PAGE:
# Statistical Analysis/Unit 6 Navigation

This is the main navigation page for Unit 6 of the course **Introduction to Statistical Analysis**, developed using openly licensed materials from Saylor.org's **Introduction to Statistics**. Below you will find a full description of Unit 6 in general, as well as for each subunit. Follow the links within each subunit description to access particular topics, or proceed directly to the Unit 6 Content Page.

**UNIT 6: CORRELATION, REGRESSION, AND ANOVA**

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One of the main reasons we conduct analysis is in order to understand how two variables are related to one another. The most common type of relationship is a linear relationship. For example, we may want to know what happens to one variable when we increase or decrease the other variable. We want to answer questions such as, “does one increase as the other increases, or does it decrease?” For example, how does drinking soda relate to weight gain for teenagers? Does drinking more soda really relate to more weight gain? In this unit, you will learn to measure the degree of a relationship between two or more variables. Both correlation and regression are measures for comparing variables. However, they are quite different from one another. Correlation quantifies the strength of a relationship between two variables and is a measure of existing data. Regression, on the other hand, is the study of the strength of a linear relationship between an independent and dependent variable, and can be used to predict the value of the dependent variable when the value of the independent variable is unknown. A note of caution: Be careful to not automatically interpret correlation and regression as establishing cause-and-effect relationships!

Finally, you will learn about a method called “Analysis of Variance" (abbreviated ANOVA), which is used for hypothesis tests involving more than two averages. ANOVA is about examining the amount of variability in the y variable and trying to see where that variability is coming from. You will study the simplest form of ANOVA, called single factor or one-way ANOVA. Finally, you will briefly study the F distribution, used for ANOVA, and the test of two variances.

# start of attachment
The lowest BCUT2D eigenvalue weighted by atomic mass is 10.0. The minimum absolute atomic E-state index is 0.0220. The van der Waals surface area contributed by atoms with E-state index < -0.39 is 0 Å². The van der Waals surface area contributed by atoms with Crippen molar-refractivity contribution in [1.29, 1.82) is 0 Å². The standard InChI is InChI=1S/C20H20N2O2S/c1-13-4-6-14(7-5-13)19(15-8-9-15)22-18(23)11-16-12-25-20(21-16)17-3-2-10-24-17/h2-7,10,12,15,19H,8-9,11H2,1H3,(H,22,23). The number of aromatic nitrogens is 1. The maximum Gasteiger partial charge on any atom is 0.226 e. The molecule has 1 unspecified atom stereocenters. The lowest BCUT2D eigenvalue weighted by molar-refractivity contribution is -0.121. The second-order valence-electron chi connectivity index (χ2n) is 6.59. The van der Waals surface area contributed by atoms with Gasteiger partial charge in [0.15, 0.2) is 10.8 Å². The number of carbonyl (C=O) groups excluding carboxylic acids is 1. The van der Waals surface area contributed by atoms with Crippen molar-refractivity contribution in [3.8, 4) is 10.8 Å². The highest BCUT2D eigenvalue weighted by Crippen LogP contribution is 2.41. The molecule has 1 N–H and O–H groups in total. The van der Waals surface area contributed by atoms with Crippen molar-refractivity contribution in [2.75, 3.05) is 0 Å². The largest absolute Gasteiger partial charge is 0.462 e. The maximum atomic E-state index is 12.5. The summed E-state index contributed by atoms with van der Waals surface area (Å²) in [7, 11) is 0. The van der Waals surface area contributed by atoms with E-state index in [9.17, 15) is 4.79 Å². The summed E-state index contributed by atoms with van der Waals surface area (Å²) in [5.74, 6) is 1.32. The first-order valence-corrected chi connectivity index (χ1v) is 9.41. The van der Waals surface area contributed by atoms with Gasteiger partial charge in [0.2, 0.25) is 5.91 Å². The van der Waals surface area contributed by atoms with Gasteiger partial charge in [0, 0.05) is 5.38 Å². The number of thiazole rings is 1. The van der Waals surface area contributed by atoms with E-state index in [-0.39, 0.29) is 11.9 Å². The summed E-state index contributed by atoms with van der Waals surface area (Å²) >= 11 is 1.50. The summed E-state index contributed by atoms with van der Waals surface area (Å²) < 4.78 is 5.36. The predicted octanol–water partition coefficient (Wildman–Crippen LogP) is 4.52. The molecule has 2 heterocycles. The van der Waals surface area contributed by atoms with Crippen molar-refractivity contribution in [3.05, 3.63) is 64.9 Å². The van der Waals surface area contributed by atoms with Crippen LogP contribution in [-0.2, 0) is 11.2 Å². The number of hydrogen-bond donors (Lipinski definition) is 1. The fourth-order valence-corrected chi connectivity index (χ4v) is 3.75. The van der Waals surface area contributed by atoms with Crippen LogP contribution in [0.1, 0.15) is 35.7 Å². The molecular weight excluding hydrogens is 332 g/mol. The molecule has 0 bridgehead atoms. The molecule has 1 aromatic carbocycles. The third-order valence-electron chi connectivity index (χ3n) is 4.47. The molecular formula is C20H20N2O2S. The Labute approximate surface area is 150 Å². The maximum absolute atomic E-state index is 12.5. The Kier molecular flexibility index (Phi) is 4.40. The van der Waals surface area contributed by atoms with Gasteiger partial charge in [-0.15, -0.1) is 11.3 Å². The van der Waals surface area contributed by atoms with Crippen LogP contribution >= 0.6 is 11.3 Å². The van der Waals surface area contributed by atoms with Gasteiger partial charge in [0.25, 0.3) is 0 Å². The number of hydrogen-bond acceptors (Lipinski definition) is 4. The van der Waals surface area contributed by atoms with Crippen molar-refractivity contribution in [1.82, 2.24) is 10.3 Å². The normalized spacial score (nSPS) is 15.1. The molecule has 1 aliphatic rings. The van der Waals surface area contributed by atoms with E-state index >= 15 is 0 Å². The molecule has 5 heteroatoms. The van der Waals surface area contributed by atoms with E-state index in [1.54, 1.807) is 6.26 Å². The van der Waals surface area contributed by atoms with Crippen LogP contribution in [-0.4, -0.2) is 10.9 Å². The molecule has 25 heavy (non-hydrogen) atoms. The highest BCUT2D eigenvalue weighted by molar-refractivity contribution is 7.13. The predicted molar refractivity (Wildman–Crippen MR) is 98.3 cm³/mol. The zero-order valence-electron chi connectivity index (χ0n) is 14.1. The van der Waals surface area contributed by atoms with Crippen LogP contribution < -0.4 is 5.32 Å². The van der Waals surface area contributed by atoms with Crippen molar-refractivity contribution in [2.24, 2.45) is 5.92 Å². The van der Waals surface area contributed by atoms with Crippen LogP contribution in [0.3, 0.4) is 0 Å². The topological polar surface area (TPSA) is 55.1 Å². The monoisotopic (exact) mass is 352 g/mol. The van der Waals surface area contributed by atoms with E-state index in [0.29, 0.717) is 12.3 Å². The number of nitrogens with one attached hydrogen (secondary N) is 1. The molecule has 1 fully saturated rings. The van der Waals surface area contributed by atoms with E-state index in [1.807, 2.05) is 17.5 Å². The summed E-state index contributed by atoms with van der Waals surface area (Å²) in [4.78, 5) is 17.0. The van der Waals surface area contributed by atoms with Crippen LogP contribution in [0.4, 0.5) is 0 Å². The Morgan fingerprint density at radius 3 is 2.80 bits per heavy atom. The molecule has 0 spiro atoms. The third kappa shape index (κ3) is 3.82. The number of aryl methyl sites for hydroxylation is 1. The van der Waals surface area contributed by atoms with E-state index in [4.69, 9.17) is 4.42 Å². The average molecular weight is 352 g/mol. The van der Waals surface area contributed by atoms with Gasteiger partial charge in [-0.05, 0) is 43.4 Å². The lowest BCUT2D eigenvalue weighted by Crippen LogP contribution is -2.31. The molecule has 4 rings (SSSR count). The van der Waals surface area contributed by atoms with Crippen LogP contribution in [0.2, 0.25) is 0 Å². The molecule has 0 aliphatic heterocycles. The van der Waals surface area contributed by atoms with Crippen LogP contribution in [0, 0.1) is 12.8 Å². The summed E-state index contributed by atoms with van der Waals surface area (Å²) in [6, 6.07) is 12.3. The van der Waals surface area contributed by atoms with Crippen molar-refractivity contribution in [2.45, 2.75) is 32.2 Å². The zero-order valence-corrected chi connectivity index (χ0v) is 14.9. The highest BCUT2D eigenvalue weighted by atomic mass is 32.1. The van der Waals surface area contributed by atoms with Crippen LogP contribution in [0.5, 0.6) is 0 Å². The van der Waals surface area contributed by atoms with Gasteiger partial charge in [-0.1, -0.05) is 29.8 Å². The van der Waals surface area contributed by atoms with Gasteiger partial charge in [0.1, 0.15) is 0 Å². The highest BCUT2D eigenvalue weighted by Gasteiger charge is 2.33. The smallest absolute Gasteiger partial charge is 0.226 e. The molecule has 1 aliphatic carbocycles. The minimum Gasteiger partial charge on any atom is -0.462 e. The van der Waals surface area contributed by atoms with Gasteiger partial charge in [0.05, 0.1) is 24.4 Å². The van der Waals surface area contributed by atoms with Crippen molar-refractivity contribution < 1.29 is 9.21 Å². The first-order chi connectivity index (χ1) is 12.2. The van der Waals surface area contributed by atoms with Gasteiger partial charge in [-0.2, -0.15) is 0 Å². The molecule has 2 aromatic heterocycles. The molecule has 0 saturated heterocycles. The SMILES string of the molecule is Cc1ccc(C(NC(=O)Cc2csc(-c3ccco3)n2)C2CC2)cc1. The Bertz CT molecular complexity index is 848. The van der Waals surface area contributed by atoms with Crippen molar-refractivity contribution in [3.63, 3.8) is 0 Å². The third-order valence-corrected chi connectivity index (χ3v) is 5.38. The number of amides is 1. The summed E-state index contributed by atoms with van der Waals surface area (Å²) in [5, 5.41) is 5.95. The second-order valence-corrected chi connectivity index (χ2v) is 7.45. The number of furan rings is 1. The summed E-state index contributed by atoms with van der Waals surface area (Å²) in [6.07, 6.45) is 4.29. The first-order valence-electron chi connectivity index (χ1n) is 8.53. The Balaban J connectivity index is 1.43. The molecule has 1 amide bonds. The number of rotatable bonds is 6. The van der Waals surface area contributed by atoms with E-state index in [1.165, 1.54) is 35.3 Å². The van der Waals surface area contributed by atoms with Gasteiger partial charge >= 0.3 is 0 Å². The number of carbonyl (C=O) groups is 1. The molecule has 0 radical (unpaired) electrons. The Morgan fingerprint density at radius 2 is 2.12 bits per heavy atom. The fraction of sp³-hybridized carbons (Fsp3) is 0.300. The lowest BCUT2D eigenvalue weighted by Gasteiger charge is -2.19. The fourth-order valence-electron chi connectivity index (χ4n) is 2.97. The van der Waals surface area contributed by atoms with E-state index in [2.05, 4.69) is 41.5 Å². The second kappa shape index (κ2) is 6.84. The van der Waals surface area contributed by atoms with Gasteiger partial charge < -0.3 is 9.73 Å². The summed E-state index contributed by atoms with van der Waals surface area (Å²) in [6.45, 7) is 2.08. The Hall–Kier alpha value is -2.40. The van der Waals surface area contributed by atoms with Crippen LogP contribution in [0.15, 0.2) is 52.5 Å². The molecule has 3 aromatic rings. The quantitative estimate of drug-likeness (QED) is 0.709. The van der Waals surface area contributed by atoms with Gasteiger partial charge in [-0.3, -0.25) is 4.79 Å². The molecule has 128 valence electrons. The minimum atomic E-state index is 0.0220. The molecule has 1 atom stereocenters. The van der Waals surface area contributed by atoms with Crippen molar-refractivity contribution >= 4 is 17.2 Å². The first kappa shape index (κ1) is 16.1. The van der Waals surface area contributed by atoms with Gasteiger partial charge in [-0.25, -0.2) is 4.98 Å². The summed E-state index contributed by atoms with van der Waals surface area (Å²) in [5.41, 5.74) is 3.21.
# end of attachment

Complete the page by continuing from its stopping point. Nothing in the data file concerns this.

### Time Advisory

editTime Advisory: This unit will take you 11 hours to complete.

- Subunit 6.1: 2 hours
- Subunit 6.2: 5 hours
- Subunit 6.3: 4 hours

### Learning Outcomes

editUpon completion of this this unit, you will be able to:

- Discuss basic ideas of linear regression and correlation.
- Create and interpret a line of best fit.
- Calculate and interpret the correlation coefficient.
- Calculate and interpret outliers.
- Interpret the F probability distribution as the number of groups and the sample size change.
- Discuss two uses for the F distribution, ANOVA and the test of two variances.
- Conduct and interpret ANOVA.
- Conduct and interpret hypothesis tests of two variances (optional).

### Subunits

editUnit six consists of three main topics:

#### Linear Regression

edit#### Correlation

edit#### F Distribution and ANOVA

edit## About the Resources in This Course

editThis course project draws upon three main types of resources:

The first are readings and video lectures from Barbara Illowsky and Susan Dean’s Collaborative Statistics, which is available freely under a Creative Commons Attribution 2.0 Generic (CC BY 2.0) license from the following location: http://cnx.org/content/col10522/latest/

The second type of resources in this course are lectures from Kahn Academy. These lectures are available under a Creative Commons Attribution-NonCommercial-ShareAlike 3.0 Unported (CC BY-NC-SA 3.0) license. Kahn Academy has many lectures available from http://www.khanacademy.org/

Finally, the above resources have been woven together and organized into a format analogous to a traditional college-level course by professional consultants that work as experts within the subject area. This process was facilitated by The Saylor Foundation. Additionally, if you have worked through all of the material contained in this project, you may be interested in taking the final exam provided by Saylor.org or completing other courses available there that are not yet on Wikiversity.